Profit by deferring your state pension

There aren’t many good deals available in the UK when it comes to pensions. That’s why we have long rather liked the idea of deferring your state pension. Why? Because if you do, you can make rather a nice return.

There are two ways of deferring. You can defer for up to five years and then get your money paid out as a lump sum, plus compound interest of 2% over the base rate. This is a perfectly good return relative to those available elsewhere on cash, at the moment, and it is also an effective way to force yourself to save cash at a guaranteed rate of return.

However, the more interesting choice is to take an uplift in your later pension payouts instead of a lump sum. This is much more generous: for every five weeks you delay getting your pension, payment goes up by 1%. So if you delay for one year, your payment in every subsequent year will be 10.4% higher.

That means a rise in your payout from £113.10 a week to £124.86 a week. Delay for five years and you would give up a total of £29,406 in pension. But live for 15 years after that and your overall gain would be almost £16,500. That’s a fine return on what, for many people – those with savings or those who carry on working past 65 – will be only a small sacrifice.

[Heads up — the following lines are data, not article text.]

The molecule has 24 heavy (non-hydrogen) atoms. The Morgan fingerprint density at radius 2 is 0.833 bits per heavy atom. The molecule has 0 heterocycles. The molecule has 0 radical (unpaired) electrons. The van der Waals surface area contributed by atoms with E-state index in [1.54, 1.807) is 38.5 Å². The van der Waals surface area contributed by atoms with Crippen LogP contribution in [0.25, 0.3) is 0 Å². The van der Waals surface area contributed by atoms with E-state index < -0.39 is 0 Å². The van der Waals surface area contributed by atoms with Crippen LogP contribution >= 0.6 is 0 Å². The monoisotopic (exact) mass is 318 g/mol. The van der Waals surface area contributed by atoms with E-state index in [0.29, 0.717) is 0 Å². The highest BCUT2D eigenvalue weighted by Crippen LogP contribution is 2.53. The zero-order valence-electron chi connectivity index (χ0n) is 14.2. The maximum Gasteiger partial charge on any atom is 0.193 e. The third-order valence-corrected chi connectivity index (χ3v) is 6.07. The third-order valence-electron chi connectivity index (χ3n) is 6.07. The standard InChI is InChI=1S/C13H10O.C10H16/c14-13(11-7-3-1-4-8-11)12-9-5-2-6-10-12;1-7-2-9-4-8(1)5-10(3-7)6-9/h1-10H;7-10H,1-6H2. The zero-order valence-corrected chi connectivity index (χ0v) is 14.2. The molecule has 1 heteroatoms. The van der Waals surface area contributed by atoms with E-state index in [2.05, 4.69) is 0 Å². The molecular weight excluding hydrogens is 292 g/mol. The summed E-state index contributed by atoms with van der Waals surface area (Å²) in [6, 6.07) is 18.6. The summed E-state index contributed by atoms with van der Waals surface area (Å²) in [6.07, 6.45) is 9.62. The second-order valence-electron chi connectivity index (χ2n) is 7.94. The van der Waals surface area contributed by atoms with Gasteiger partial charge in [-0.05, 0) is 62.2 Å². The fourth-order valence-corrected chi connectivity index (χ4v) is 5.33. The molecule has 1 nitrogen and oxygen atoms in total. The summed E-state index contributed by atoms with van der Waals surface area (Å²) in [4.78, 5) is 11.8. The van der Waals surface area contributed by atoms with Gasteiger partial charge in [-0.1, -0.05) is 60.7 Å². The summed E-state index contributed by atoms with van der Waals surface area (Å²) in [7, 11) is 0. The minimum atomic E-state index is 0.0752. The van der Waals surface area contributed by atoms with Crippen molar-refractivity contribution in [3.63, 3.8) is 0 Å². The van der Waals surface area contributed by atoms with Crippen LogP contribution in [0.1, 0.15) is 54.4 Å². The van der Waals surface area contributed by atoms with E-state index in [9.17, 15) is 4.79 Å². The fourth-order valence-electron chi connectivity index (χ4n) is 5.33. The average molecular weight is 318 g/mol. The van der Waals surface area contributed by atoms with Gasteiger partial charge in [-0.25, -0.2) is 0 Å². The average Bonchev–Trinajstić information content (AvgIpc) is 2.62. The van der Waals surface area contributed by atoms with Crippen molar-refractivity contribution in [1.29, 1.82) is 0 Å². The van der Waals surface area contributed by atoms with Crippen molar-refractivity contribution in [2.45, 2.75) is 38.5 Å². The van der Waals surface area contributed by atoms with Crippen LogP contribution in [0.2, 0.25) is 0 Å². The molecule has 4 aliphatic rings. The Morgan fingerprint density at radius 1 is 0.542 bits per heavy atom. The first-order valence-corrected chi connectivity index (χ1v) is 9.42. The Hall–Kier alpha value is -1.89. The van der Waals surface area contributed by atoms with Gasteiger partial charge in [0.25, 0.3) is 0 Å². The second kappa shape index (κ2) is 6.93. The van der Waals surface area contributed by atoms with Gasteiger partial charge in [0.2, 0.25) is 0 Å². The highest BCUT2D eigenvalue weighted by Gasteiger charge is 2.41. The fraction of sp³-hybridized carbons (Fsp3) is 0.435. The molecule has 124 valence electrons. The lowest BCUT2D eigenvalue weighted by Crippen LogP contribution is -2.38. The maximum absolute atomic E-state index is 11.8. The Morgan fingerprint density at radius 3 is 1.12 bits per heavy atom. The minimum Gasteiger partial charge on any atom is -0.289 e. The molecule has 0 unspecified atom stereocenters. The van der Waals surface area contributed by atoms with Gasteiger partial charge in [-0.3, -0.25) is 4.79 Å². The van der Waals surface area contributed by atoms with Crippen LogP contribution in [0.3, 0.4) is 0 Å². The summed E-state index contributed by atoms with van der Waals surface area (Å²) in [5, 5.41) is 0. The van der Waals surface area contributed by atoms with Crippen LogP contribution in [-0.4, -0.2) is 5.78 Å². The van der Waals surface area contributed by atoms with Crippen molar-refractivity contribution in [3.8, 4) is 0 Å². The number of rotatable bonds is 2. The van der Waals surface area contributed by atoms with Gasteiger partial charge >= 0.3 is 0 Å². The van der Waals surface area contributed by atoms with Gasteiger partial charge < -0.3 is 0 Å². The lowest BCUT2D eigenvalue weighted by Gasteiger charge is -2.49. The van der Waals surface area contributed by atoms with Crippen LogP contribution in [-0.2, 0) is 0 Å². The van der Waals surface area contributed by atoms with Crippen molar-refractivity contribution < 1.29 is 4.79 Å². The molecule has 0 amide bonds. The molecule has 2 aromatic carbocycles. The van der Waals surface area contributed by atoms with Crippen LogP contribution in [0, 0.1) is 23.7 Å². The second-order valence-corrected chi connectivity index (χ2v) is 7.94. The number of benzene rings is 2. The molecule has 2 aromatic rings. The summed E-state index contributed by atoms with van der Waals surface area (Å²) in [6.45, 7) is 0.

Clearly this isn’t worth doing if you are in bad health and aren’t convinced you will live out the necessary number of years, but if you are thinking of doing it, now’s the time to think about it.

From 2016, when the new flat-rate pension is introduced, the government is planning to slash the rate at which it increases deferred pensions. The new rate of increase will be 5.8%, taking your £113.10 to a mere £119.66 after one year. The result? You’ll need to live for almost 19 years after starting to draw your deferred pension to break-even.

This could still be worth it for someone in good health with substantial private savings or who plans to carry on working. But there probably aren’t many of us who are prepared to gamble a year of income on the likelihood of living for nearly 20 years post-retirement. After all, the statistics tell us that a healthy 65-year-old man can generally only expect to live another 18 years.

So think about deferring if you are reaching state retirement age before April 2016, since 10.4% is an incredibly generous return. But however nice a higher guaranteed income might sound for your later old age, it probably isn’t worth bothering with it after that. Better, should you not need your state pension, to take it anyway and pop it into a Nisa.

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